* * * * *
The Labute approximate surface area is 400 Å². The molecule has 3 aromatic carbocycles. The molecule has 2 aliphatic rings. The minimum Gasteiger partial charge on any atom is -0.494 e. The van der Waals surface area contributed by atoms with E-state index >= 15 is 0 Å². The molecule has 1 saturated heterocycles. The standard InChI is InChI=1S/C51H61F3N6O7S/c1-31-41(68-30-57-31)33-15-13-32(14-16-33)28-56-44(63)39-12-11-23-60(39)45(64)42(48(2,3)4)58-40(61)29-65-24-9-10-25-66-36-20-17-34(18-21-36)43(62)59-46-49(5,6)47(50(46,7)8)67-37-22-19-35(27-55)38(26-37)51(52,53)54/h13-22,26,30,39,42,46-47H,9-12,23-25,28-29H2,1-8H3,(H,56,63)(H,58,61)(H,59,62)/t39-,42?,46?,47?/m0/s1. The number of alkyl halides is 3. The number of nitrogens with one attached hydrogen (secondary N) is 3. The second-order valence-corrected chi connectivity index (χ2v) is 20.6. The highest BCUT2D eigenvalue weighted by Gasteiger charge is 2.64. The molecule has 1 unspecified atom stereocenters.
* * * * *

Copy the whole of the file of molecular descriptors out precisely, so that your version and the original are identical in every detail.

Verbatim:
The Labute approximate surface area is 400 Å². The molecule has 3 aromatic carbocycles. The molecule has 2 aliphatic rings. The minimum Gasteiger partial charge on any atom is -0.494 e. The van der Waals surface area contributed by atoms with E-state index >= 15 is 0 Å². The molecule has 1 saturated heterocycles. The standard InChI is InChI=1S/C51H61F3N6O7S/c1-31-41(68-30-57-31)33-15-13-32(14-16-33)28-56-44(63)39-12-11-23-60(39)45(64)42(48(2,3)4)58-40(61)29-65-24-9-10-25-66-36-20-17-34(18-21-36)43(62)59-46-49(5,6)47(50(46,7)8)67-37-22-19-35(27-55)38(26-37)51(52,53)54/h13-22,26,30,39,42,46-47H,9-12,23-25,28-29H2,1-8H3,(H,56,63)(H,58,61)(H,59,62)/t39-,42?,46?,47?/m0/s1. The number of alkyl halides is 3. The number of nitrogens with one attached hydrogen (secondary N) is 3. The second-order valence-corrected chi connectivity index (χ2v) is 20.6. The highest BCUT2D eigenvalue weighted by Gasteiger charge is 2.64. The molecule has 1 unspecified atom stereocenters.